FString xmlFile = FPaths::Combine(FPaths::ProjectContentDir(), QOS_URL);
/* Read the configuration file and set the defaults*/
rti::core::QosProviderParams provider_name;
provider_name.url_profile({ TCHAR_TO_UTF8(*xmlFile) });

/* Initialize the dynamic data type */
const dds::core::xtypes::DynamicType& myType =

/* Create a domain participant */
dds::domain::DomainParticipant participant = dds::domain::DomainParticipant(DomainID);

/* Get a reference to the implicit subscriber */
dds::sub::Subscriber subscriber = rti::sub::implicit_subscriber(participant);

/* Create the topic with the configured name for the participant and dynamic type */
auto topic = dds::topic::Topic<dds::core::xtypes::DynamicData>
   (participant, TCHAR_TO_UTF8(*TopicName), myType);

/* Create the data reader */
reader = dds::sub::DataReader<dds::core::xtypes::DynamicData>(subscriber, topic);

Now that the entities are created, we can go ahead and read data in the AShapeSub::Tick function which is called on each frame. We use the take() function to remove all the elements from the receive queue. The take() function will return a sequence of elements which means it could be zero, one, or multiple events in the queue. Given that it is called every frame, we probably will not have too many elements in one read.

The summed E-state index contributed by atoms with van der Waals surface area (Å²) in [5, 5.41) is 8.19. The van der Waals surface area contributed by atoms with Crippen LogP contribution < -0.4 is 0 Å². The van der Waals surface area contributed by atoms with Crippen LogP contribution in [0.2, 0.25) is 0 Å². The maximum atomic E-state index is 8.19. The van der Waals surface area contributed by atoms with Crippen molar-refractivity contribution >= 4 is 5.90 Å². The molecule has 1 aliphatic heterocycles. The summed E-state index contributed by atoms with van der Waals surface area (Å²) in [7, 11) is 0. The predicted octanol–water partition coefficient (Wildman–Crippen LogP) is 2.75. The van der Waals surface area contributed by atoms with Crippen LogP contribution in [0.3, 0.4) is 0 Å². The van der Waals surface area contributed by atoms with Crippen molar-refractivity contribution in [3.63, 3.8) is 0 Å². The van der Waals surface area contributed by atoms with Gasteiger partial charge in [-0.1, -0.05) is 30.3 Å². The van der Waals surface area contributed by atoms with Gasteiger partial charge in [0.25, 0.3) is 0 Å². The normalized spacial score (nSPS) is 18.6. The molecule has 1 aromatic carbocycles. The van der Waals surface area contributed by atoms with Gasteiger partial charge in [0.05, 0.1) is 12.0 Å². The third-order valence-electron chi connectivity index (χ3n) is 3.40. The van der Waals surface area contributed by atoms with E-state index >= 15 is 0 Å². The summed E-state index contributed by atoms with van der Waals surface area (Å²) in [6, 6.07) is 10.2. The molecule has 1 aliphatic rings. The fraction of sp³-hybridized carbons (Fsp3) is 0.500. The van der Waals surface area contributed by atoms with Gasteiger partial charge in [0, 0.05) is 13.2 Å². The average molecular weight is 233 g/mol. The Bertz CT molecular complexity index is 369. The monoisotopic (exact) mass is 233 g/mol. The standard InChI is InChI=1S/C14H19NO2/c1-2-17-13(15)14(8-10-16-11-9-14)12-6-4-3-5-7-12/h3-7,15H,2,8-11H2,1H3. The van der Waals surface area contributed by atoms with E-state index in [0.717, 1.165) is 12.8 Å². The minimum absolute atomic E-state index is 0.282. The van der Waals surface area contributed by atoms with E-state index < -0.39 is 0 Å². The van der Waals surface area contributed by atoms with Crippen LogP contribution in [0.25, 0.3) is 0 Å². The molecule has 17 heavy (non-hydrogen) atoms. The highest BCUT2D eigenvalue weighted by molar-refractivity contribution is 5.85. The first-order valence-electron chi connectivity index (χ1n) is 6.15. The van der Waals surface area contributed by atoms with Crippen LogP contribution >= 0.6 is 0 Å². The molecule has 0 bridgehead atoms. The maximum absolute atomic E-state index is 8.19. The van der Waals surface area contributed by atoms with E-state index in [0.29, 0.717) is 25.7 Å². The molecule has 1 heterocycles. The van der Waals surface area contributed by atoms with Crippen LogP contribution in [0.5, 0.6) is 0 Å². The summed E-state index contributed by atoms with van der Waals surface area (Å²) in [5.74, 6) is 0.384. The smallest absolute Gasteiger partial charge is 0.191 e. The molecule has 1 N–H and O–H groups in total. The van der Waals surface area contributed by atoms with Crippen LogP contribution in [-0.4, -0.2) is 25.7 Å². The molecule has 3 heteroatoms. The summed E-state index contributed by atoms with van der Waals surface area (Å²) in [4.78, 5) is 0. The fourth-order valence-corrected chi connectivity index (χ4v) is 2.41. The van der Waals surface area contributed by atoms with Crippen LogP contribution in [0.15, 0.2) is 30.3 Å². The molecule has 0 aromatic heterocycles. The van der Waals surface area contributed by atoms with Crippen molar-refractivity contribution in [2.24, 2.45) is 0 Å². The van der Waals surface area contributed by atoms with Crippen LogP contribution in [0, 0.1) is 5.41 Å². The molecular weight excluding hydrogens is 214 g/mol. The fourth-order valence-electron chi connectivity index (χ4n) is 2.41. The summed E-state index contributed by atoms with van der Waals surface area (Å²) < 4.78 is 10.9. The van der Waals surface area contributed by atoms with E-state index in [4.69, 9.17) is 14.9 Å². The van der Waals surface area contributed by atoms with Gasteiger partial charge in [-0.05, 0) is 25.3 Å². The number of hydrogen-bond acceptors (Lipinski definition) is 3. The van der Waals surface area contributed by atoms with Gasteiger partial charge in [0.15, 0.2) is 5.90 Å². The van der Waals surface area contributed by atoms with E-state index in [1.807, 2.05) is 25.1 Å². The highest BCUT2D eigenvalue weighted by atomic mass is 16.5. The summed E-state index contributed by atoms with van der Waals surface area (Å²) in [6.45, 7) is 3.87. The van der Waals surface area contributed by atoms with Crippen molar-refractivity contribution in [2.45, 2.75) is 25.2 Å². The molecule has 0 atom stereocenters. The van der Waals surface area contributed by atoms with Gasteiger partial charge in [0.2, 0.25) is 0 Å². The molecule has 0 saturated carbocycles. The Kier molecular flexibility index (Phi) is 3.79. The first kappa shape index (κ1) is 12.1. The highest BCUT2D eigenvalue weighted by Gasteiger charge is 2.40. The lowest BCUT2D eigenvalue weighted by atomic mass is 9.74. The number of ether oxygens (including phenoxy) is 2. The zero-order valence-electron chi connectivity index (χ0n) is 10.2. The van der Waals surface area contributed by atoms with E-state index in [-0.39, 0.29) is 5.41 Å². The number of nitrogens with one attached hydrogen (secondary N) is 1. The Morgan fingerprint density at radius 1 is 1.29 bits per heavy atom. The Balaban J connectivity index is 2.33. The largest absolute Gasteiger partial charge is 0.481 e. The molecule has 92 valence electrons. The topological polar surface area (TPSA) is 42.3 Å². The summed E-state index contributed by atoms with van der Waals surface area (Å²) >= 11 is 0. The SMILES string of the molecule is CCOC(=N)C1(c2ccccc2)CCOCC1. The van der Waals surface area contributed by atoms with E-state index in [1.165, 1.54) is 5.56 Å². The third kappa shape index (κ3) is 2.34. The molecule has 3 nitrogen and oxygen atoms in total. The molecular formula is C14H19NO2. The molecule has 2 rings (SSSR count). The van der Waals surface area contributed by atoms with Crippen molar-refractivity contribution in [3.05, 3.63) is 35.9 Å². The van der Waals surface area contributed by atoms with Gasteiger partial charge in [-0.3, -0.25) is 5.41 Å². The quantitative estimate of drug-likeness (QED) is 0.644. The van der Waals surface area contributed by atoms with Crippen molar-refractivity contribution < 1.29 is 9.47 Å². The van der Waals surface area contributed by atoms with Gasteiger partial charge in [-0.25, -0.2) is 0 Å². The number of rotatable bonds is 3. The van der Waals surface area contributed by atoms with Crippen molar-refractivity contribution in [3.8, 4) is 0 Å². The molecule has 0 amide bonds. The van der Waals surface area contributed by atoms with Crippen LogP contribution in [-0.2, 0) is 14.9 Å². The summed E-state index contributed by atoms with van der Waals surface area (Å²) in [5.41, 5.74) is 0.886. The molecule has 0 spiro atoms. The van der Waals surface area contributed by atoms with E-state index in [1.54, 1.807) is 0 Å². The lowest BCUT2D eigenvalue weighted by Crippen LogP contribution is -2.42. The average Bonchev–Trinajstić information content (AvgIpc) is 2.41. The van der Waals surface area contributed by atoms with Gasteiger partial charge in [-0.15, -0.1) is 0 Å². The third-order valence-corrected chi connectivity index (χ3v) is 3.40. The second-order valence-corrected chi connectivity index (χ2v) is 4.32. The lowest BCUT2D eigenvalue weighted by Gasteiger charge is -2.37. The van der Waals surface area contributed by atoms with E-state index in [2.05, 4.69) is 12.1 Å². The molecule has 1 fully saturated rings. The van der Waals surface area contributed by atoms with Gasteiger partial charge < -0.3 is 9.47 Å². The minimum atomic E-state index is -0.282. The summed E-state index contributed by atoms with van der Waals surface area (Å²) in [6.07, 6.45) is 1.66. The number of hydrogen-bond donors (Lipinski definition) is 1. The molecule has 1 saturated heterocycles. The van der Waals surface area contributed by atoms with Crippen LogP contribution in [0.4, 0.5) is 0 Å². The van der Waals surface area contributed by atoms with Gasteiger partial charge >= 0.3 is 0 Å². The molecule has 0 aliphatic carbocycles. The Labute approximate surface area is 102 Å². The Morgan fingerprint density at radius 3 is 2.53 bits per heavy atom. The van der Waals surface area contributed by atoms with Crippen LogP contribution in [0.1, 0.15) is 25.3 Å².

The example will take all elements from the reader queue and process each of them. The location will be set based on the X and Y element in the received sample. Shape is a two-dimensional application and therefore the shape type only has two dimensions in the data type (X and Y). Unreal Engine is three-dimensional. For the shape to nicely bounce around, we use the vertical and horizontal axes and set the depth to zero. To achieve this, the Shapes X value maps to the Y axis in Unreal Engine, and the Y value maps to the Z axis in Unreal Engine. Here is the code to read and process valid samples. Since we are using dynamic data types, the field is being accessed by its name. If you use a different data type, this is one of the changes that would be needed. 

/* Take all the samples from the queue */
   samples = reader.take();

/* Process each sample which is valid */
for (const auto& sample : samples)
  if (sample->info().valid())
     /* Read the values we are interested (X and Y) from
        the dynamic data */
     int32 x = sample->data().value<int32>("x");
     int32 y = sample->data().value<int32>("y");
     /* Set the location. We want the shape to move
       horizontal and  vertical */
     FVector Location(0, x, y);

You will notice that the cube is moving differently than the square in the Shapes application. The reason is that the origin (0,0) in the Shapes application is on the top right whereas the origin in Unreal is on the bottom left. We need to transform the Shapes original x and y values. As mentioned above, Shapes uses about a range from 0 to 250 so we can just subtract the values from 250 by changing the Location vector to:

FVector Location(0, 250-x, 250-y);


Now it should move in sync with the Shapes application.

This video shows the steps for creating your first C++ class which uses Connext.

Next: Module 6: Create a Game Object